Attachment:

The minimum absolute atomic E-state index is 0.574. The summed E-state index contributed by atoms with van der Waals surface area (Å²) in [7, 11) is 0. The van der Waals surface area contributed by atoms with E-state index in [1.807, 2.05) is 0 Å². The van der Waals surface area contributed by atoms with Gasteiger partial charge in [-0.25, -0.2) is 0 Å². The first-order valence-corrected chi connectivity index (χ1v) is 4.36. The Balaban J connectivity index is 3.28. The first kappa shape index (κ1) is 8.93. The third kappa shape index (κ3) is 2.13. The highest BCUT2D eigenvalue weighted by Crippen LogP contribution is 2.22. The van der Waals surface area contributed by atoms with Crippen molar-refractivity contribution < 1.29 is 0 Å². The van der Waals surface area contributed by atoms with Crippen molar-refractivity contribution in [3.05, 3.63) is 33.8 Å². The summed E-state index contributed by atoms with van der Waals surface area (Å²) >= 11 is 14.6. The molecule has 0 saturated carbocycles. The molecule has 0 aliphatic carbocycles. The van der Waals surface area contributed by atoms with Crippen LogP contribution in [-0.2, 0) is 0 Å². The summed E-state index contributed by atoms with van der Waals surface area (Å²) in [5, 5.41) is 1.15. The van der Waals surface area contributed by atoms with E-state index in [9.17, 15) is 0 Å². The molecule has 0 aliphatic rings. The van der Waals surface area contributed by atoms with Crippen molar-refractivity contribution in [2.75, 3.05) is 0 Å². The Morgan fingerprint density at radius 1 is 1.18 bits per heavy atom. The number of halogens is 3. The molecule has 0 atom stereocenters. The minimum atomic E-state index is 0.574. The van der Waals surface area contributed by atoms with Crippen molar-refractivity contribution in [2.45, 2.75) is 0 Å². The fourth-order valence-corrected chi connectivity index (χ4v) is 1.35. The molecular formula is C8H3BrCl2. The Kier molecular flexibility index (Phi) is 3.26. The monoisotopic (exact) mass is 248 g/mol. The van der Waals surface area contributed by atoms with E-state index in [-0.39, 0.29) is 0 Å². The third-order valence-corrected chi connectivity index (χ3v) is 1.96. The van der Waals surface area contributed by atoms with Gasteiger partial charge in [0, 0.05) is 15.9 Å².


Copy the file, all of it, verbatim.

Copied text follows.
The minimum absolute atomic E-state index is 0.574. The summed E-state index contributed by atoms with van der Waals surface area (Å²) in [7, 11) is 0. The van der Waals surface area contributed by atoms with E-state index in [1.807, 2.05) is 0 Å². The van der Waals surface area contributed by atoms with Gasteiger partial charge in [-0.25, -0.2) is 0 Å². The first-order valence-corrected chi connectivity index (χ1v) is 4.36. The Balaban J connectivity index is 3.28. The first kappa shape index (κ1) is 8.93. The third kappa shape index (κ3) is 2.13. The highest BCUT2D eigenvalue weighted by Crippen LogP contribution is 2.22. The van der Waals surface area contributed by atoms with Crippen molar-refractivity contribution < 1.29 is 0 Å². The van der Waals surface area contributed by atoms with Crippen molar-refractivity contribution in [3.05, 3.63) is 33.8 Å². The summed E-state index contributed by atoms with van der Waals surface area (Å²) >= 11 is 14.6. The molecule has 0 saturated carbocycles. The molecule has 0 aliphatic carbocycles. The van der Waals surface area contributed by atoms with Crippen LogP contribution in [-0.2, 0) is 0 Å². The summed E-state index contributed by atoms with van der Waals surface area (Å²) in [5, 5.41) is 1.15. The van der Waals surface area contributed by atoms with E-state index in [9.17, 15) is 0 Å². The molecule has 0 aliphatic rings. The van der Waals surface area contributed by atoms with Crippen molar-refractivity contribution in [2.75, 3.05) is 0 Å². The Morgan fingerprint density at radius 1 is 1.18 bits per heavy atom. The number of halogens is 3. The molecule has 0 atom stereocenters. The minimum atomic E-state index is 0.574. The van der Waals surface area contributed by atoms with Crippen molar-refractivity contribution in [2.45, 2.75) is 0 Å². The fourth-order valence-corrected chi connectivity index (χ4v) is 1.35. The molecular formula is C8H3BrCl2. The Kier molecular flexibility index (Phi) is 3.26. The monoisotopic (exact) mass is 248 g/mol. The van der Waals surface area contributed by atoms with E-state index in [-0.39, 0.29) is 0 Å². The third-order valence-corrected chi connectivity index (χ3v) is 1.96. The van der Waals surface area contributed by atoms with Gasteiger partial charge in [0, 0.05) is 15.9 Å².